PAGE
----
Cheng, SiXin (1999) Fuzzy clustering with an application to scheduling. Masters thesis, Concordia University.
Usually, the generation of an optimal schedule is a costly and time-consuming process. This process requires expensive computational software and hardware. Scheduling problem modeling using human expert knowledge is promising and flexible in dealing with real world applications. Unfortunately, human expert knowledge may not be available in all cases, and human experts may not be able to explain their knowledge explicitly. A new scheduling decision learning approach is introduced in this thesis. A subtractive clustering based system identification method is developed to learn the scheduling decision mechanism from an existing schedule. It is utilized to build a fuzzy expert model. The existing schedule can be an optimal schedule developed using an optimization method or a schedule generated by a human expert. The fuzzy expert model is then used to generate new schedules for other problems following the decision mechanism it learned. The implementation of this method is demonstrated by modeling a single machine weighted flowtime problem. Furthermore, selective subtractive clustering and modified subtractive clustering algorithms are developed and used to improve knowledge extraction. Those algorithms can also be used to model nonlinear and spiral systems using the clustering based system identification, such as function approximation applications and pattern classification applications when the information about the system is scarce.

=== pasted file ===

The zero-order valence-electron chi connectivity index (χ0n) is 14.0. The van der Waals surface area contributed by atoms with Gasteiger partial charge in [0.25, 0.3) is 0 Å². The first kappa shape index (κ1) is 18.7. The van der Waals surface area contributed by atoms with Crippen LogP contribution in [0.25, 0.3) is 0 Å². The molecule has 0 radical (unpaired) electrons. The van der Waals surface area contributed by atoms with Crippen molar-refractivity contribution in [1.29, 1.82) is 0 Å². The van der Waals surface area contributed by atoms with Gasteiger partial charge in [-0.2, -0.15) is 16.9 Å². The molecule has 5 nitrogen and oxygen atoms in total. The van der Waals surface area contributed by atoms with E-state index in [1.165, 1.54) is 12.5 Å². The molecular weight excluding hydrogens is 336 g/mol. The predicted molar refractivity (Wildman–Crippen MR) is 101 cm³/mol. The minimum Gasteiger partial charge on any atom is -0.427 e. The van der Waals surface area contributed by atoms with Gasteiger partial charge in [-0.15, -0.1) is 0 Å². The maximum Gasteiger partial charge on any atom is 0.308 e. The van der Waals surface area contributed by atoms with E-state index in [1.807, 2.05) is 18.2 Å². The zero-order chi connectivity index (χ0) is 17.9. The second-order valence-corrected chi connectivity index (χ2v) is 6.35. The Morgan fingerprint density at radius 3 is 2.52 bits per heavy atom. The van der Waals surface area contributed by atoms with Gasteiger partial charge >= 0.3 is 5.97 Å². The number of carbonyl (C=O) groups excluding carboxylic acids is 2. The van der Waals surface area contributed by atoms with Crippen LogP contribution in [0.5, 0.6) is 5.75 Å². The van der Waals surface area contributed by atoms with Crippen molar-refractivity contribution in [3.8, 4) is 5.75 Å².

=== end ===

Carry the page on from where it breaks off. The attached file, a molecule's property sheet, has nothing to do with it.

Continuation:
|Divisions:||Concordia University > Faculty of Engineering and Computer Science > Mechanical and Industrial Engineering|
|Item Type:||Thesis (Masters)|
|Pagination:||xv, 117 leaves : ill. ; 29 cm.|
|Degree Name:||Theses (M.A.Sc.)|
|Program:||Mechanical and Industrial Engineering|
|Thesis Supervisor(s):||Demirli, K.|
|Deposited By:||Concordia University Libraries|
|Deposited On:||27 Aug 2009 17:13|
|Last Modified:||08 Dec 2010 15:16|
Repository Staff Only: item control page
Downloads per month over past year